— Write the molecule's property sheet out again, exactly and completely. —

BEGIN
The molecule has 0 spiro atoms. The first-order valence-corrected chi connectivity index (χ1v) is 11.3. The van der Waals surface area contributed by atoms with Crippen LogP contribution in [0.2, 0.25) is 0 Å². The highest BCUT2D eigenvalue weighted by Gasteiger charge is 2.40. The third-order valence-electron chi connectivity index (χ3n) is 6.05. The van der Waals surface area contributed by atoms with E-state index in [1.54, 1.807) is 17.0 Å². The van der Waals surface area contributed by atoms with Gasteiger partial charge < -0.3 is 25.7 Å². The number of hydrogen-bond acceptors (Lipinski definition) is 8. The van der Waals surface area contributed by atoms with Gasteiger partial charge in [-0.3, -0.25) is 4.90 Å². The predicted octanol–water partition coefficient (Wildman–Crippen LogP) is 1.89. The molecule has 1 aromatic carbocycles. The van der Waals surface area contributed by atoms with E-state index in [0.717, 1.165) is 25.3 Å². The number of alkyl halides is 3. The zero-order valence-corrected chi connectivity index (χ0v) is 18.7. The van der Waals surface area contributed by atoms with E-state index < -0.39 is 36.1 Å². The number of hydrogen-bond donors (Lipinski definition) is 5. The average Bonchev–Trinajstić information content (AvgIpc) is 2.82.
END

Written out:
The molecule has 0 spiro atoms. The first-order valence-corrected chi connectivity index (χ1v) is 11.3. The van der Waals surface area contributed by atoms with Crippen LogP contribution in [0.2, 0.25) is 0 Å². The highest BCUT2D eigenvalue weighted by Gasteiger charge is 2.40. The third-order valence-electron chi connectivity index (χ3n) is 6.05. The van der Waals surface area contributed by atoms with E-state index in [1.54, 1.807) is 17.0 Å². The van der Waals surface area contributed by atoms with Gasteiger partial charge < -0.3 is 25.7 Å². The number of hydrogen-bond acceptors (Lipinski definition) is 8. The van der Waals surface area contributed by atoms with Gasteiger partial charge in [-0.3, -0.25) is 4.90 Å². The predicted octanol–water partition coefficient (Wildman–Crippen LogP) is 1.89. The molecule has 1 aromatic carbocycles. The van der Waals surface area contributed by atoms with E-state index in [0.717, 1.165) is 25.3 Å². The number of alkyl halides is 3. The zero-order valence-corrected chi connectivity index (χ0v) is 18.7. The van der Waals surface area contributed by atoms with E-state index < -0.39 is 36.1 Å². The number of hydrogen-bond donors (Lipinski definition) is 5. The average Bonchev–Trinajstić information content (AvgIpc) is 2.82.